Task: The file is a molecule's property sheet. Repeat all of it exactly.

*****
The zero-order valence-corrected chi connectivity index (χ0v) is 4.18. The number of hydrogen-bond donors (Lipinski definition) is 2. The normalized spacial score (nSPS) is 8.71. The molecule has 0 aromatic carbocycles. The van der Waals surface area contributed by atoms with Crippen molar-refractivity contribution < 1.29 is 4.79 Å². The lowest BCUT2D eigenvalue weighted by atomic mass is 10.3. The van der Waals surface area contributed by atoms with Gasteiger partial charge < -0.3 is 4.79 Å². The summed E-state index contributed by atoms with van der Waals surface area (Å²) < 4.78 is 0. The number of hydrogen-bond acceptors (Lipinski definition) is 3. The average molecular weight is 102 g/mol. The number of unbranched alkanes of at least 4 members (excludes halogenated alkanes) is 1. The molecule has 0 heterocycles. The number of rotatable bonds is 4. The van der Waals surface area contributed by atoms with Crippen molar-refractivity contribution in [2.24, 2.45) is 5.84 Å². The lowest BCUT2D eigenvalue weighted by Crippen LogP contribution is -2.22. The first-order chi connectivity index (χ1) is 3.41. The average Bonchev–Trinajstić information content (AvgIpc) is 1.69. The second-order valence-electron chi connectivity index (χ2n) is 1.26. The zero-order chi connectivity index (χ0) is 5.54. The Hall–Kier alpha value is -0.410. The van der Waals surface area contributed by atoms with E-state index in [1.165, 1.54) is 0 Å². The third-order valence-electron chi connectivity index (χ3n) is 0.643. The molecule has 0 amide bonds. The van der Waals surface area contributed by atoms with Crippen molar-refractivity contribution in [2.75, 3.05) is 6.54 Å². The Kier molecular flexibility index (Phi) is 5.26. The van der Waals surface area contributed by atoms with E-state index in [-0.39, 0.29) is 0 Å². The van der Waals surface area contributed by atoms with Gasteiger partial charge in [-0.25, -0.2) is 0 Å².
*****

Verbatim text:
The zero-order valence-corrected chi connectivity index (χ0v) is 4.18. The number of hydrogen-bond donors (Lipinski definition) is 2. The normalized spacial score (nSPS) is 8.71. The molecule has 0 aromatic carbocycles. The van der Waals surface area contributed by atoms with Crippen molar-refractivity contribution < 1.29 is 4.79 Å². The lowest BCUT2D eigenvalue weighted by atomic mass is 10.3. The van der Waals surface area contributed by atoms with Gasteiger partial charge < -0.3 is 4.79 Å². The summed E-state index contributed by atoms with van der Waals surface area (Å²) < 4.78 is 0. The number of hydrogen-bond acceptors (Lipinski definition) is 3. The average molecular weight is 102 g/mol. The number of unbranched alkanes of at least 4 members (excludes halogenated alkanes) is 1. The molecule has 0 heterocycles. The number of rotatable bonds is 4. The van der Waals surface area contributed by atoms with Crippen molar-refractivity contribution in [2.24, 2.45) is 5.84 Å². The lowest BCUT2D eigenvalue weighted by Crippen LogP contribution is -2.22. The first-order chi connectivity index (χ1) is 3.41. The average Bonchev–Trinajstić information content (AvgIpc) is 1.69. The second-order valence-electron chi connectivity index (χ2n) is 1.26. The zero-order chi connectivity index (χ0) is 5.54. The Hall–Kier alpha value is -0.410. The van der Waals surface area contributed by atoms with E-state index in [1.165, 1.54) is 0 Å². The third-order valence-electron chi connectivity index (χ3n) is 0.643. The molecule has 0 amide bonds. The van der Waals surface area contributed by atoms with Crippen molar-refractivity contribution in [2.75, 3.05) is 6.54 Å². The Kier molecular flexibility index (Phi) is 5.26. The van der Waals surface area contributed by atoms with E-state index in [-0.39, 0.29) is 0 Å². The van der Waals surface area contributed by atoms with Gasteiger partial charge in [-0.25, -0.2) is 0 Å².